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Mayhem and misery as heavy rains cause floods.

Byline: BY LIAM CHRISTOPHER Daily Post Correspondent

INTENSE thunderstorms wreaked havoc across parts of Britain yesterday, as floods blocked roads and train lines, left factory workers trapped, shut schools and prompted hundreds of calls to the emergency services.

A major search was also launched for a young missing soldier who was swept away while attempting to cross a swollen beck while on a "routine exercise".

Three soldiers fell into Risedale Beck on Hipswell Moor, near Catterick Garrison, North Yorkshire Police said.

Two were rescued, but soldiers, police, Swaledale Mountain Rescue Team and an RAF helicopter were involved in the hunt for the third soldier.

And more than 40 workers were trapped inside their factory after floodwaters up to 6ft deep encircled the building.

Night shift workers at toolmaker WH Smith & Sons in Minworth, West Midlands, had been due to clock off at 8am.

Manufacturing manager Dennis Rodway said staff had been advised to shelter on the first floor of the two-storey factory after the nearby River Tame burst its banks.

"We have still got power and nobody is going to starve," Mr Rodway joked. "It's just a matter of sitting it out."

West Midlands Ambulance Service said the trapped people were not at risk but were waiting for water levels to drop before they left the building.

A 14-year-old boy was rescued from a swollen stream in Sheffield after 41-year-old Craig Stenton waded in and grabbed him.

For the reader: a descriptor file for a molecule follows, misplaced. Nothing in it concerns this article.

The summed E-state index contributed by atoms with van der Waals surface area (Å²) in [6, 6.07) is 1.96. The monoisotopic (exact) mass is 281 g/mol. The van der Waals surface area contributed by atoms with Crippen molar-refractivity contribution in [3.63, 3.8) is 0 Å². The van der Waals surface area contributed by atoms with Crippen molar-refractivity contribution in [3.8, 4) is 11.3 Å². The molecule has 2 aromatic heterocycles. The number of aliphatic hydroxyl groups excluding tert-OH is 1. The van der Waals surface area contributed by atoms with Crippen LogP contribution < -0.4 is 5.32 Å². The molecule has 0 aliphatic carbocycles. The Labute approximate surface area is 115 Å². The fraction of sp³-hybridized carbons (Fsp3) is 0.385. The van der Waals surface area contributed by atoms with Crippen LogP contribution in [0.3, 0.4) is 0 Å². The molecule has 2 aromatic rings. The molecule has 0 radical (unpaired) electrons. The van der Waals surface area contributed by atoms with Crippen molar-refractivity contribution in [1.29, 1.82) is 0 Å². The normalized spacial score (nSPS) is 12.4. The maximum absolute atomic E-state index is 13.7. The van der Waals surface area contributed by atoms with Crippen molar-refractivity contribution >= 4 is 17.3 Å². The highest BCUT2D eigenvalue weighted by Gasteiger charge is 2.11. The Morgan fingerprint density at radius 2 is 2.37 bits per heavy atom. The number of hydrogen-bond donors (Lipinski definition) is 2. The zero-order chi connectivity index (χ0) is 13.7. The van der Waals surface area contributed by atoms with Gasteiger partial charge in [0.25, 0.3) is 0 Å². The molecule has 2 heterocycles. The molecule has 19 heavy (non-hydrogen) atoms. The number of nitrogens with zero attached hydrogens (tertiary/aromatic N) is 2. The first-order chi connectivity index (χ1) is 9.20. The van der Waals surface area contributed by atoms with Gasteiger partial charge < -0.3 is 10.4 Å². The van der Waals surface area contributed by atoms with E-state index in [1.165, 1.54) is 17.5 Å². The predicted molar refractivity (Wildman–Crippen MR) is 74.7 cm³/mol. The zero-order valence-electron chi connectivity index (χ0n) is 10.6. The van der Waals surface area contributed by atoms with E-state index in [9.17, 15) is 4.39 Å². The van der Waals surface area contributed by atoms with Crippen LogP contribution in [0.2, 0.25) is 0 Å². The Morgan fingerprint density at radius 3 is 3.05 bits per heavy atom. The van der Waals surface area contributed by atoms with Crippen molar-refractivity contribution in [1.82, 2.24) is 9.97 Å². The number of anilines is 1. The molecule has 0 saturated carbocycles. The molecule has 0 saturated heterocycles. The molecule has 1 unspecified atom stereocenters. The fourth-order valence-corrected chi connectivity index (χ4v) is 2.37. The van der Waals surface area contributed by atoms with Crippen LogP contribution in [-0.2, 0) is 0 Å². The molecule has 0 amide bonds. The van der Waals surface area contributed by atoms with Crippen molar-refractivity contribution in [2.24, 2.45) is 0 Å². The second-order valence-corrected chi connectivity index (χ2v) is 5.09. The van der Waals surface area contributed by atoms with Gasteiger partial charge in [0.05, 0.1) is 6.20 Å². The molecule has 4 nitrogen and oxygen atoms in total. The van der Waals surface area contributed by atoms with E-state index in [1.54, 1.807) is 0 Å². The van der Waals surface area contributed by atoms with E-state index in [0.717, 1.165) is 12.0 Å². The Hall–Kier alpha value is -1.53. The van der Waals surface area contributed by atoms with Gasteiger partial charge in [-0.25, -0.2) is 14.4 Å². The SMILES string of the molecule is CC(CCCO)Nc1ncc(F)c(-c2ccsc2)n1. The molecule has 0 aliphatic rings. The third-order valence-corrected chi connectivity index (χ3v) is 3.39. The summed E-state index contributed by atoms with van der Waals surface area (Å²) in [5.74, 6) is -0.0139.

The youngster fell into a beck in the Chapeltown area of Sheffield, at midday.

Mr Stenton, who heard the teenager screaming for help, said: "I could see a kid swirling around in the water. He had hit his head on a bridge and had taken in a lot of dirty water but he was OK."

A forecaster for MeteoGroup UK, the weather division of the Press Association, said a squall line of thunderstorms, stretching from east to west was gradually moving up the country and over the M6 motorway. The rain would gradually ease off, but the downpour would remain around North East Wales and North West England overnight, the forecaster added.

Temperatures were around average, with the highest being 22 deg (71.6 deg F) in Cambridgeshire.

The Environment Agency had more than 40 flood warnings in place yesterday.

Bingley near Bradford in West Yorkshire, was a particular wet spot, after being deluged with 2.8in (71mm) of rain in 24 hours. In York, yesterday's race meeting at the Knavesmire course was called off as was the first day of the fourth test match between England and the West Indies in Durham.

Further north, in Ripon, the River Ure burst its banks and soldiers helped a number of resident evacuate their homes.

Fire crews were last night pumping water out of 200 homes in Birmingham, with water up to five-feet deep in Aston.

I could see a swirling around in the water


Fire and rescue officers check riverside properties in Ripon, after the River Ure burst its banks
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Publication:Daily Post (Liverpool, England)
Date:Jun 16, 2007
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